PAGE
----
BY NISWANA SHREE RISAL
An ongoing global pandemic. The Capitol insurrection. Two high-stakes presidential elections. A nationwide call for gun control. Deep partisan divisions. Afghanistan. A movement for justice for George Floyd, Breonna Taylor, Daunte Wright, Ahmaud Arbery and so many others. Accounting for 22.1% of the United States population, young people have lived through one of the most politically tumultuous periods in modern history. We are also one of the most politically active. Generation Z, born between the years 1997 to 2012, voted in droves in the 2020 election — upwards of 55 percent of eligible voters — making the difference in key states for the Biden-Harris ticket. This is perhaps only the first tremor of our impact. For Morgan Watt, president of the Penn State College Republicans, it’s a sign of progress.
conversations in school and by standing up for what I believe in, I can have an impact.” Junior Ladin Suliman, a dual major in philosophy and political science, resonates with this sentiment too. As a member of the Penn State College Independents, he says the candidate is paramount as he’s seen various politicians “who sort of went around parties.” It’s also about open-mindedness. “Being an independent gives you the most flexibility,”says Suliman, “it allows you to be more honest in your engagement with the political realm in choosing the candidate you truly care about, and you think that has the best policies towards the American people.” Suliman, who was born in Philadelphia, has lived “all over the place, really.” In 2008, he moved from Texas to Riyadh, Saudi Arabia. There, he experienced contrasting worlds.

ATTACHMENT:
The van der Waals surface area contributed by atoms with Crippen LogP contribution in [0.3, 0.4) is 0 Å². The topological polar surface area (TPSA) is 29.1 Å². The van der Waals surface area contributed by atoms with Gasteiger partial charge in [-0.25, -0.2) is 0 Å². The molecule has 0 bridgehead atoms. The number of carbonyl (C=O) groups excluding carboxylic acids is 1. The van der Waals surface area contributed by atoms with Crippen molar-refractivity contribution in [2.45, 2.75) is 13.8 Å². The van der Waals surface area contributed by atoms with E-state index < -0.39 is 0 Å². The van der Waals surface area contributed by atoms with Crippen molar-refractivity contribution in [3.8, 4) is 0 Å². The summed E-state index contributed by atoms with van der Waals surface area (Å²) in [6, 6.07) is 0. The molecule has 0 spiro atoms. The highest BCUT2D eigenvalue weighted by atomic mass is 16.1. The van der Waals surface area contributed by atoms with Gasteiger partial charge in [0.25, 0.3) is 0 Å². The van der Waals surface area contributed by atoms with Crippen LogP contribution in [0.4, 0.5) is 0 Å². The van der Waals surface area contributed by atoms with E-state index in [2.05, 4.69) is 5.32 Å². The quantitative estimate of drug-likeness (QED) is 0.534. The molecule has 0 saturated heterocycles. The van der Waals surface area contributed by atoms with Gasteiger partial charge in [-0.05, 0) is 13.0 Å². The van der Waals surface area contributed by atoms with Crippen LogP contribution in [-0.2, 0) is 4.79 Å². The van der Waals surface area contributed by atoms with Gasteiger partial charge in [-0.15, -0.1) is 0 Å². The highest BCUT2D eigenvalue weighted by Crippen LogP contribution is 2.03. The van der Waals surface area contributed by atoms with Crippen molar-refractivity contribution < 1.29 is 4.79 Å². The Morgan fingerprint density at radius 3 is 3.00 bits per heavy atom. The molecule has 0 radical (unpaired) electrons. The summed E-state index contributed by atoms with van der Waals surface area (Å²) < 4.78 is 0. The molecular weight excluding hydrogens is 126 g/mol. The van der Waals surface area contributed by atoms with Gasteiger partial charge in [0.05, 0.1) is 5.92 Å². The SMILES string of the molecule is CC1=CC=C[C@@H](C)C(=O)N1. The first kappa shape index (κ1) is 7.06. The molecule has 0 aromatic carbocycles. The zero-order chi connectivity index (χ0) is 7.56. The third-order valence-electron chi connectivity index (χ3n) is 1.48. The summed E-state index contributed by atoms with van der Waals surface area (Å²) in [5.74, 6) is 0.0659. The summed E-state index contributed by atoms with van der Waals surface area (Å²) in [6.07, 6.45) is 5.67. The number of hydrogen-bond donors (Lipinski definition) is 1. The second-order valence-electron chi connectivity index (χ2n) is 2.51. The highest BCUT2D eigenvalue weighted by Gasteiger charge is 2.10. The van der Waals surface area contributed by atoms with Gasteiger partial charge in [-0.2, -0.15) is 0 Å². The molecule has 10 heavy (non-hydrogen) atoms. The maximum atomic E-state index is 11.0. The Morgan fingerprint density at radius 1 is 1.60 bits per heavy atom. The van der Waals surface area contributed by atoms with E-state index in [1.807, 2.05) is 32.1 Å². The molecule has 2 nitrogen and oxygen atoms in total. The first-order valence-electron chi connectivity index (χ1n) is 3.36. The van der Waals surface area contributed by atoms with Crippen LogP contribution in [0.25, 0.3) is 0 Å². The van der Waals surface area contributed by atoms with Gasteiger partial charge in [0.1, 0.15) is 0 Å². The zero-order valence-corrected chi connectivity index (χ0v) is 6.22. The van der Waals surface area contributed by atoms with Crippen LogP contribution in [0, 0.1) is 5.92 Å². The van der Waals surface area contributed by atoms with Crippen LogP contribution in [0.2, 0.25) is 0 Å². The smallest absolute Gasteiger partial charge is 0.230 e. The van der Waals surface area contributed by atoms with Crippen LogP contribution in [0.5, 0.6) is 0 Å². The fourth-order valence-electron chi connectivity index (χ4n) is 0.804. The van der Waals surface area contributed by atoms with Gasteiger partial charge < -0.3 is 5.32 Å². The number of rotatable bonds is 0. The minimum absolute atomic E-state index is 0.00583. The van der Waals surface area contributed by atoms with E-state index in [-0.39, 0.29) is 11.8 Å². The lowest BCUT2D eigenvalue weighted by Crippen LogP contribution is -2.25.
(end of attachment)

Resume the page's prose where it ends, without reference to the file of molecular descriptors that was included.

Inside a Politically Tumultuous Generation ROOTS OF PASSION “We’re the new voters,” says Watt, “we’re the next generation here!” The senior animal science major grew up hunting, raising livestock on a farm and kayaking with her family in Cambria County, Pennsylvania. Since coming to Penn State, her political lens has changed. “With what has happened, I am able to kind of break myself out of that category, I would say,” says Watt, “so, I’m a Republican, I’m a conservative, but I’m not necessarily a Trump supporter.” Watt also says her father, a teacher, “certainly started that fire in me.” “I started watching the news with my dad and following elections with my dad, and it got me really interested,” says Watt, “and I realized that by having